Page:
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Flawed but fascinating: How The Missing kept us gripped

Our man on the BBC drama that had viewers glued to their screens

By Jonathan Bell

Published 01/12/2016

The Missing's Alice Webster
The Missing's Alice Webster
missing

And so it came. After weeks of revelations, high drama, tension and frustration, The Missing surprisingly answered the questions it posed and gave the explanation and the ending - to a degree - craved by us all.

The twists and turns of James Nesbitt's 2014 The Missing kept us glued to our seats - and at times hiding behind them.

Where it left off appeared conclusive, so when a second series was announced, it came as a surprise to most.

Series two began with a long lost child emerging from the woods - albeit to the relief of a different family and in a different setting.

Alice Webster, after years in her captor's basement, came home and with her a ray of hope to her torn family.

In place of Nesbitt's character - the tortured and haunted Tony Hughes left searching far off desolate places, seeing missing Oliver in any child - we have Julien Baptiste.

The French detective from series one is now ravaged by cancer and determined to go out with 'case solved' stamped on one of his most notorious files.

Like Hughes, implored by all to let it go for the sake of his health and the sake of his family, he can't, always believing to be "so close" to the truth.

Alice's reappearance brings the renowned missing child investigator onto the trail of abducted Sophie, her disappearance having echoes of the Webster case.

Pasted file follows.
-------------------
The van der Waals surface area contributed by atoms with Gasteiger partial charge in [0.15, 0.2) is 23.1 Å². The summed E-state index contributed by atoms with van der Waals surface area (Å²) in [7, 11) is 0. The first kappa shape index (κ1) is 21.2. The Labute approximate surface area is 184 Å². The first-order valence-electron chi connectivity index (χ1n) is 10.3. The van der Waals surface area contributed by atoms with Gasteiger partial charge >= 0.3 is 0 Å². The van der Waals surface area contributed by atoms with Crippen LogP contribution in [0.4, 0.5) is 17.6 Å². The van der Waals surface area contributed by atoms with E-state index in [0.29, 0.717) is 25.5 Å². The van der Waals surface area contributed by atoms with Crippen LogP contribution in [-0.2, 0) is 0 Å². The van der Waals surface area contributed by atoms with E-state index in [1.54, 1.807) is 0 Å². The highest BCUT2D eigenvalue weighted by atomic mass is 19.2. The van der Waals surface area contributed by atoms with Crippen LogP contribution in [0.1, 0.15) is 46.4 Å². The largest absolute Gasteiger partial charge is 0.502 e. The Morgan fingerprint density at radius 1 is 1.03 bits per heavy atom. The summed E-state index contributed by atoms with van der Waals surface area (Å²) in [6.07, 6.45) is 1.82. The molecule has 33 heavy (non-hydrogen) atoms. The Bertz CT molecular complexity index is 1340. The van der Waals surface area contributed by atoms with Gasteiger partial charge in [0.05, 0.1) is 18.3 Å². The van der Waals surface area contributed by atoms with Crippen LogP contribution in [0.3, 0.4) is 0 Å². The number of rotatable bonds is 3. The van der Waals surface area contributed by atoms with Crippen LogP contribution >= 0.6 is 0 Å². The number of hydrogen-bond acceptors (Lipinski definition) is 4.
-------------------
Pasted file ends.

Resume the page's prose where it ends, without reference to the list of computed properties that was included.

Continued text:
And soon questions surround Alice and if she is indeed who she says she is - something her 'mother' Gemma has strong suspicions about.

But Alice doesn't hang around long enough for an interrogation.

Her death in a fire in the shed leads to DNA proof it was definitely her.

In contrast to series one, mother Gemma refuses to accept her daughter's death, while father Sam willingly believes all in front of him as the family slowly tears itself apart and as the episodes progressed, so the plot thickened.

Such was the craftsmanship of the writing by Harry and Jack Williams and the acting by Nesbitt, the original season propelled itself into one of 2014's 'must watch' dramas.

Series two was not without its faults, plot holes were aplenty - Baptiste's detective skills were superhuman - and it did stray off the beaten track in more ways than one.

But the quality of the writing was there. With breadcrumbs of clues scattered throughout, the viewer was allowed in to play a part in piecing together the case.

Crossing three time lines allowed the audience to fill in the gaps but added confusion.

There was a preposterous trip to Iraq and the front line of opposing fighting forces.

But the slow plodding nature helped build the suspense while the bombshells were earth-shattering.

The butcher's wife's possible involvement and the shocking drill moment that unmasked the killer helped build to the penultimate cliffhanger, posing questions every thriller should - the what and the why.

And soon all the faults were forgotten.

Last night we were given a glimpse into how it all began to unravel for our culprit before the show reached its gripping climax in

the woods in Switzerland. Maybe it hadn't the same drama we had come to expect, but there was emotion and the closure not afforded us in the original.

The writers, however, would appear to have a grim tendency for not allowing a completely happy ending.

Given the standalone element of series one, it was hard to see where or how they could emulate its achievements in series two.

But it gripped and it has redefined crime thrillers by making you, the viewer, a silent partner to Baptiste's lone crusade to get to the truth. At times unsettling, it drilled into your head - in more ways than one.

While delivering the ending we so very much wanted for series one, it did not live up to the consistently high standard laid out by Nesbitt, the original cast and script.

But no matter, the breadcrumbs have been laid for another series and whatever the journey it takes one thing will be for sure, there'll be no missing it.

Belfast Telegraph

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